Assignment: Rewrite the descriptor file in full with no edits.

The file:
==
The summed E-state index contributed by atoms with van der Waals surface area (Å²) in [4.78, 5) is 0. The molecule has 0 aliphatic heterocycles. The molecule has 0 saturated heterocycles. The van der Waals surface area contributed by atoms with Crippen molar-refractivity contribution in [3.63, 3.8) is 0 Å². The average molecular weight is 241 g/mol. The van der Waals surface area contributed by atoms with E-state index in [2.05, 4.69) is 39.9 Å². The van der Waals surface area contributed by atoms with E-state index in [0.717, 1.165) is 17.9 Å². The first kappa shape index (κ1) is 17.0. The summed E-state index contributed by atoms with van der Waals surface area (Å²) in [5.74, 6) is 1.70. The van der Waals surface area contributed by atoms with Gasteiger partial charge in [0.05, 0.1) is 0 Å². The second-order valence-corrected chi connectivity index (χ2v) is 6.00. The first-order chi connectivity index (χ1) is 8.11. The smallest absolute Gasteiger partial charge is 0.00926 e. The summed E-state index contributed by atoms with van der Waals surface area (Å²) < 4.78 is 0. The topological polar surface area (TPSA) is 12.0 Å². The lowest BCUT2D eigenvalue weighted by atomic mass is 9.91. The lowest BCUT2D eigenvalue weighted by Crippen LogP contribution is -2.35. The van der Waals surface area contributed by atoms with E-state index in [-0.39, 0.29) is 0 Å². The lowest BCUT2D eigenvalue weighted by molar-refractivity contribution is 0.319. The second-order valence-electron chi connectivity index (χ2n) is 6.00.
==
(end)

The summed E-state index contributed by atoms with van der Waals surface area (Å²) in [4.78, 5) is 0. The molecule has 0 aliphatic heterocycles. The molecule has 0 saturated heterocycles. The van der Waals surface area contributed by atoms with Crippen molar-refractivity contribution in [3.63, 3.8) is 0 Å². The average molecular weight is 241 g/mol. The van der Waals surface area contributed by atoms with E-state index in [2.05, 4.69) is 39.9 Å². The van der Waals surface area contributed by atoms with E-state index in [0.717, 1.165) is 17.9 Å². The first kappa shape index (κ1) is 17.0. The summed E-state index contributed by atoms with van der Waals surface area (Å²) in [5.74, 6) is 1.70. The van der Waals surface area contributed by atoms with Gasteiger partial charge in [0.05, 0.1) is 0 Å². The second-order valence-corrected chi connectivity index (χ2v) is 6.00. The first-order chi connectivity index (χ1) is 8.11. The smallest absolute Gasteiger partial charge is 0.00926 e. The summed E-state index contributed by atoms with van der Waals surface area (Å²) < 4.78 is 0. The topological polar surface area (TPSA) is 12.0 Å². The lowest BCUT2D eigenvalue weighted by atomic mass is 9.91. The lowest BCUT2D eigenvalue weighted by Crippen LogP contribution is -2.35. The van der Waals surface area contributed by atoms with E-state index in [-0.39, 0.29) is 0 Å². The lowest BCUT2D eigenvalue weighted by molar-refractivity contribution is 0.319. The second-order valence-electron chi connectivity index (χ2n) is 6.00.